Trend alert: The British are . . . cutting costs.
Little Billy Elliot broke a lot of hearts last week when he announced he was hanging up his toe shoes and closing up shop at the Imperial Theater, where he has been dancing his bollocks off for 3 years.
It was a bit of a shock, actually. While lots of folks knew Billy’s dancing days were numbered, we certainly didn’t expect to see him take off so quickly.
So what happened?
Well, kudos to Lead Producer, Eric “The Big Buck Stops Here” Fellner of Working Title Films, for stepping up and saying this to The Post:
“It’s my fault entirely. We’d never made a new musical before. We believed in the vision of the show, and we decided to put on the best production we could without worrying about the [weekly] running cost. But when you’re grossing $700,000 a week, which is not bad, and losing money, there is a problem.”
(One of the great things about the statement is that, of course, it wasn’t all Eric’s fault.)
It is a shame that Billy went down sooner than he should have . . . but that is not what this blog is about.
This blog is about a half-a-sentence towards the end of the Post article, that goes something like this . . .
“While the show continues to do good business in London (where costs are lower) . . .”
Yep, the show is still running overseas. And probably will for some time.
I know, I know, you’re thinking that it’s running because it’s more of a British story. Well, maybe.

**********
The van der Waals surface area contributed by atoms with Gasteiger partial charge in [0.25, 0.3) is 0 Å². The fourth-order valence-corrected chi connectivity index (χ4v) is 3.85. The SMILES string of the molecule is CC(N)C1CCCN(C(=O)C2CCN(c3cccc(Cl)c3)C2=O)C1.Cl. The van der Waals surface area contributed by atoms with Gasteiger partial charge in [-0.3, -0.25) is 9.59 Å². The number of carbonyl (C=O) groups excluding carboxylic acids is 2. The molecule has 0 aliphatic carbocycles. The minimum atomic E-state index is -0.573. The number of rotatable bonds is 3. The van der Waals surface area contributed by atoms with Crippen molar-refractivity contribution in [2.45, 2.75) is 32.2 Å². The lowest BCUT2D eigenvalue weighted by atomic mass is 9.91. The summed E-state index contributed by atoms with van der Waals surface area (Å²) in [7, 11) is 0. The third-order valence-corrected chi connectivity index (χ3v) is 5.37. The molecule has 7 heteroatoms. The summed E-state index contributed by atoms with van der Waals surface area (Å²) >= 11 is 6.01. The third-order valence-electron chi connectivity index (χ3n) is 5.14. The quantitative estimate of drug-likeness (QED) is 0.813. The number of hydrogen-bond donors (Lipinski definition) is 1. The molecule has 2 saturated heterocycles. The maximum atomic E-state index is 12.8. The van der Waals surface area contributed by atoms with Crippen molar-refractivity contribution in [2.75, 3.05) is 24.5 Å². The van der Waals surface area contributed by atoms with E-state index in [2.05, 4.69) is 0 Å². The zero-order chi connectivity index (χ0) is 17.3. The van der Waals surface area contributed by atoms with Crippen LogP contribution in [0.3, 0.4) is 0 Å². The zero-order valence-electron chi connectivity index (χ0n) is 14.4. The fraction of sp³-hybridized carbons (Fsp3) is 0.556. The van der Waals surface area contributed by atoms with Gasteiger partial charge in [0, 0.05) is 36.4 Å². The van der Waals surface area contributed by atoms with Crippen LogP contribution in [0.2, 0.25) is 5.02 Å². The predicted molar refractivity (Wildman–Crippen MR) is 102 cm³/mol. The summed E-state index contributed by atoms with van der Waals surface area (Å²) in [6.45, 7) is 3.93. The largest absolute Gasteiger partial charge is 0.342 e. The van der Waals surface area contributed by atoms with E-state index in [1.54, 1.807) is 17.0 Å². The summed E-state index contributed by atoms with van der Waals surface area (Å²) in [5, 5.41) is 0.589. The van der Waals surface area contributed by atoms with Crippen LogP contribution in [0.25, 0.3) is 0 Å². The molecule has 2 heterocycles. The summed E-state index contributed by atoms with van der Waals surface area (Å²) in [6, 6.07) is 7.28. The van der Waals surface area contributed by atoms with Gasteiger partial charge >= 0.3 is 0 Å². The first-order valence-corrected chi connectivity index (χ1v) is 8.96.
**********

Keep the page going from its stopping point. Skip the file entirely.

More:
But does that explain the recent conversation I had with a veteran Broadway producer who, when I asked him what he was working on, said, “I’m bringing a show in to the West End. It’s so much cheaper over there . . . there’s less risk, and you can do more adventuresome stuff.”
Hmmmm . . .
I’ve heard this from a few folks, lately, and it’s starting to tickle my tutu. Couple that with talk like, “a theatrical achievement like War Horse could never have been developed on American theatrical soil,” and color me concerned.
Broadway’s more cutthroat costs creates less fertile ground, which makes it harder for shows to take root. Some would argue that’s a good thing . . . it’s a theatrical survival of the fittest, encouraging producers and writers to get better and better, or face premature wiltage.
My concern is that Producers will just start looking to plant elsewhere.
I know I’ve thought about it.
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Ken created one of the first Broadway podcasts, recording over 250 episodes over 7 years. It features interviews with A-listers in the theater about how they “made it”, including 2 Pulitzer Prize Winners, 7 Academy Award Winners and 76 Tony Award winners. Notable guests include Pasek & Paul, Kenny Leon, Lynn Ahrens and more.